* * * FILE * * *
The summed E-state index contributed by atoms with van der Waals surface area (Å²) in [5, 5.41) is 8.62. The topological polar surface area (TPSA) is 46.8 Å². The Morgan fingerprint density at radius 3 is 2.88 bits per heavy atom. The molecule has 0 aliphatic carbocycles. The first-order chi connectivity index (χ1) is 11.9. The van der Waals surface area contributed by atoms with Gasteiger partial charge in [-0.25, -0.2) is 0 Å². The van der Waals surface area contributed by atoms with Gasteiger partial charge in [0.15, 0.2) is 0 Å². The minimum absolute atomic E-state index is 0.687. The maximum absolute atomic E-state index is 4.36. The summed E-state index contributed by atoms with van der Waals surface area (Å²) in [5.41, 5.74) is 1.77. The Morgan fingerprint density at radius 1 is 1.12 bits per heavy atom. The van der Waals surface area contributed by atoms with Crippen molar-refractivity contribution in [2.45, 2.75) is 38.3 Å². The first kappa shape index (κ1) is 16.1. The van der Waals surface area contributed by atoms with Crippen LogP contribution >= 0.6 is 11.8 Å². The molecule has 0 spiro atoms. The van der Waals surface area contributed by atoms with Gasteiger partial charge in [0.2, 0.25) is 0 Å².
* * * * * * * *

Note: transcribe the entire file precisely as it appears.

The summed E-state index contributed by atoms with van der Waals surface area (Å²) in [5, 5.41) is 8.62. The topological polar surface area (TPSA) is 46.8 Å². The Morgan fingerprint density at radius 3 is 2.88 bits per heavy atom. The molecule has 0 aliphatic carbocycles. The first-order chi connectivity index (χ1) is 11.9. The van der Waals surface area contributed by atoms with Gasteiger partial charge in [-0.25, -0.2) is 0 Å². The van der Waals surface area contributed by atoms with Gasteiger partial charge in [0.15, 0.2) is 0 Å². The minimum absolute atomic E-state index is 0.687. The maximum absolute atomic E-state index is 4.36. The summed E-state index contributed by atoms with van der Waals surface area (Å²) in [5.41, 5.74) is 1.77. The Morgan fingerprint density at radius 1 is 1.12 bits per heavy atom. The van der Waals surface area contributed by atoms with Crippen molar-refractivity contribution in [2.45, 2.75) is 38.3 Å². The first kappa shape index (κ1) is 16.1. The van der Waals surface area contributed by atoms with Crippen LogP contribution >= 0.6 is 11.8 Å². The molecule has 0 spiro atoms. The van der Waals surface area contributed by atoms with Gasteiger partial charge in [0.2, 0.25) is 0 Å².